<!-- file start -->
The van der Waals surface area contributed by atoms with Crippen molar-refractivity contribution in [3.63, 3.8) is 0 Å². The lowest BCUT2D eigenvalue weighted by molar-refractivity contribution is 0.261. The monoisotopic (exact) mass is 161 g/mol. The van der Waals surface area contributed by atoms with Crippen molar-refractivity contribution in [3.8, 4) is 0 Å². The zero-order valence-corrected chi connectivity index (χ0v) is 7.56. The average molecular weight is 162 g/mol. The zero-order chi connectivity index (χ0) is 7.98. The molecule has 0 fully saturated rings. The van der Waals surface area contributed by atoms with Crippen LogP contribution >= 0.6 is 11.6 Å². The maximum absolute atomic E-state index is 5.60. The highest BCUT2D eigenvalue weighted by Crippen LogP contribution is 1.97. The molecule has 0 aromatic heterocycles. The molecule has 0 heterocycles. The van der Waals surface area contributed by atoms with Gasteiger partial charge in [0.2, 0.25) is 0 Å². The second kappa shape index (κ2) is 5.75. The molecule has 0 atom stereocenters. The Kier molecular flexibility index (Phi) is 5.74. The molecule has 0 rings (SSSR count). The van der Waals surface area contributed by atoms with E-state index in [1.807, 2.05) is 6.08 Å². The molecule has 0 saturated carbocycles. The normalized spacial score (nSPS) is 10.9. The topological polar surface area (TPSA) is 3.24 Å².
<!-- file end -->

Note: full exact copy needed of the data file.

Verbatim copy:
The van der Waals surface area contributed by atoms with Crippen molar-refractivity contribution in [3.63, 3.8) is 0 Å². The lowest BCUT2D eigenvalue weighted by molar-refractivity contribution is 0.261. The monoisotopic (exact) mass is 161 g/mol. The van der Waals surface area contributed by atoms with Crippen molar-refractivity contribution in [3.8, 4) is 0 Å². The zero-order valence-corrected chi connectivity index (χ0v) is 7.56. The average molecular weight is 162 g/mol. The zero-order chi connectivity index (χ0) is 7.98. The molecule has 0 fully saturated rings. The van der Waals surface area contributed by atoms with Crippen LogP contribution >= 0.6 is 11.6 Å². The maximum absolute atomic E-state index is 5.60. The highest BCUT2D eigenvalue weighted by Crippen LogP contribution is 1.97. The molecule has 0 aromatic heterocycles. The molecule has 0 heterocycles. The van der Waals surface area contributed by atoms with Gasteiger partial charge in [0.2, 0.25) is 0 Å². The second kappa shape index (κ2) is 5.75. The molecule has 0 atom stereocenters. The Kier molecular flexibility index (Phi) is 5.74. The molecule has 0 rings (SSSR count). The van der Waals surface area contributed by atoms with E-state index in [1.807, 2.05) is 6.08 Å². The molecule has 0 saturated carbocycles. The normalized spacial score (nSPS) is 10.9. The topological polar surface area (TPSA) is 3.24 Å².